PricewaterhouseCoopers global aerospace and defence leader Neil Hampson raised some eyebrows in London when presenting findings of his group's latest A&D Insights report: "There are no truly global companies in aerospace and defence."

He did add the qualifier "yet", and went on to note that the industry's clear direction is global. But it may come as a surprise to many in the business to be told that while they operate internationally, they are far behind top companies in industries ranging from computers to automobiles in establishing a truly global corporate culture.

The distinction is significant. Most aerospace and defence companies already have international customers, sources of production and research and development. But their operations and supply chain remain much less global than is the case in other high-technology industries. Clearly, companies that can globalise effectively - to take advantage of supply from low-cost countries, for example - will have an advantage over rivals in recruitment, efficiency, R&D and access to growth markets of the future, which will be outside North America and Europe.

As Hampson puts it, there is a big difference between having executives "living, breathing and being part of a culture" and simply "having a rolling suitcase packed with three suits in it".


The most striking measure of globalisation put forward by PwC's study is in the composition of corporate boards. Of more than 250 board members at the 10 largest aerospace companies, 88% are home-country nationals. In pharmaceuticals, that figure is less than three-quarters.

To change from being essentially parochial to having a global corporate culture, aerospace companies will have to improve their ability to immerse executives in customer cultures.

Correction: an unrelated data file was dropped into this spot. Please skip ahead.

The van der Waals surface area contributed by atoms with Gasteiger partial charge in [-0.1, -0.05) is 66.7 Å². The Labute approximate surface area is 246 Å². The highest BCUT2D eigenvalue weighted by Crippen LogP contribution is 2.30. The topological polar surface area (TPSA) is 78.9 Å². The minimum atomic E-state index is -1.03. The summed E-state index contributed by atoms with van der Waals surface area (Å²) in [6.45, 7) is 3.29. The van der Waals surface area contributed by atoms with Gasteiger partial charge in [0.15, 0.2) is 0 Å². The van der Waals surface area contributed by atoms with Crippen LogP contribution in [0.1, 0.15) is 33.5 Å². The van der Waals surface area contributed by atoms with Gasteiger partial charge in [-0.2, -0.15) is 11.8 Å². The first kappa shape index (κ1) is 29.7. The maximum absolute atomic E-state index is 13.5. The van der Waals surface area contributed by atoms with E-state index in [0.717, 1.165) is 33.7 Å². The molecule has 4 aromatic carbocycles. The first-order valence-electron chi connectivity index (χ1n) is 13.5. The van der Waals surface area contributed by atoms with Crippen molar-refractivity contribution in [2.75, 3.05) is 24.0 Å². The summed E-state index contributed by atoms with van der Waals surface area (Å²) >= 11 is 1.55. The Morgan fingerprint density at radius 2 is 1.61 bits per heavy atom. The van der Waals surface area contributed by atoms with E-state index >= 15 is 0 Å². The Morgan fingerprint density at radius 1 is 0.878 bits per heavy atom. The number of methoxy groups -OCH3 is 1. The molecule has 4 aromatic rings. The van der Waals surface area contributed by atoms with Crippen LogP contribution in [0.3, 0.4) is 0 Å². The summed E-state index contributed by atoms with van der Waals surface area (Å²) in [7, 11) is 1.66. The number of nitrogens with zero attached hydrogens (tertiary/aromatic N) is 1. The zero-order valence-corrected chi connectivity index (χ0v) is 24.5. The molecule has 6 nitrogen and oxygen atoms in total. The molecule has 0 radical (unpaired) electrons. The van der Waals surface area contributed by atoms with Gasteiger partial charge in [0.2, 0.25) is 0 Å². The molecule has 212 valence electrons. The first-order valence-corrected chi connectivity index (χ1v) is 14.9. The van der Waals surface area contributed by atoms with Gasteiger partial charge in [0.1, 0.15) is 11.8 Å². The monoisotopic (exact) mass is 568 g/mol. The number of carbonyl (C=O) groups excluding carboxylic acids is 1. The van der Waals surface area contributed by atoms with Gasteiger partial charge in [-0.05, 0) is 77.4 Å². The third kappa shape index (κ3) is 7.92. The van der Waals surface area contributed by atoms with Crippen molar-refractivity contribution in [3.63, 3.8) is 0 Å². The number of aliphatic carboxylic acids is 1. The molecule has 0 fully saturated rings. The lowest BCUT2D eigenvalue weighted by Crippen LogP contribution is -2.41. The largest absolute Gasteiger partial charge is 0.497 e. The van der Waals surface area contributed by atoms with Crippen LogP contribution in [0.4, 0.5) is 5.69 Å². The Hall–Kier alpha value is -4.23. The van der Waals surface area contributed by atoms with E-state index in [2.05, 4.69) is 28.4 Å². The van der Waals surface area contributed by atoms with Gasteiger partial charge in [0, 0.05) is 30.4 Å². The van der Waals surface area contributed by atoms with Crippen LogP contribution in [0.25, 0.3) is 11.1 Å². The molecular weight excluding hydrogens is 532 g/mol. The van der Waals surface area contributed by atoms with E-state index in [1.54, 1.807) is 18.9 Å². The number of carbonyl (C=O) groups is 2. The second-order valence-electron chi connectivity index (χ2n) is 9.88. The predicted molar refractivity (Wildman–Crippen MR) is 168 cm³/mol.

Composition of corporate boards 

Hampson says the main reason for aerospace company boards - and executive cadres generally - being less global than those in other industries is the obvious one of national security considerations, which often bar foreigners from positions with access to details of military technology.

In interviews with executives from leading companies and organisations around the world, PwC identified key risks, or opportunities, that must be mastered to win in what Hampson calls "the race towards true globalisation".

Critically, companies increasingly open to foreign suppliers and customers must protect their intellectual property, and there are risks associated with any method of operating in foreign countries. External supplier or joint venture relationships may seem most risky, but it is also crucial to know what is really going on in a subsidiary, says PwC partner Latika Sharma.

And, she adds, some countries offer relatively little protection for intellectual property so patents can prove to be worthless and secrecy may be the best safeguard.

Companies must also treat compliance with domestic and local laws as integral to every programme. Whether it is adhering to export controls or ethical business practices, companies should consider compliance from day one to avoid costly, and sometimes legally disastrous, mistakes.

PwC's global aerospace compliance director Mike Farrell says many companies can handle a programme technically, but not all can manage compliance: "It's a competitive edge."

Another, related, minefield is offsets. Often seen as an unfortunate cost of doing business in developing countries and a risk to intellectual property, offsets need careful management. But, stresses PwC's risk assurance director Guy Higgins, they also offer opportunities, not least to be seen to be a good corporate citizen.

Of this race to globalisation, Hampson reckons speed matters. "The winners will be the leaders in markets that will drive growth over the next 20 years and beyond," he says.

Source: Flight International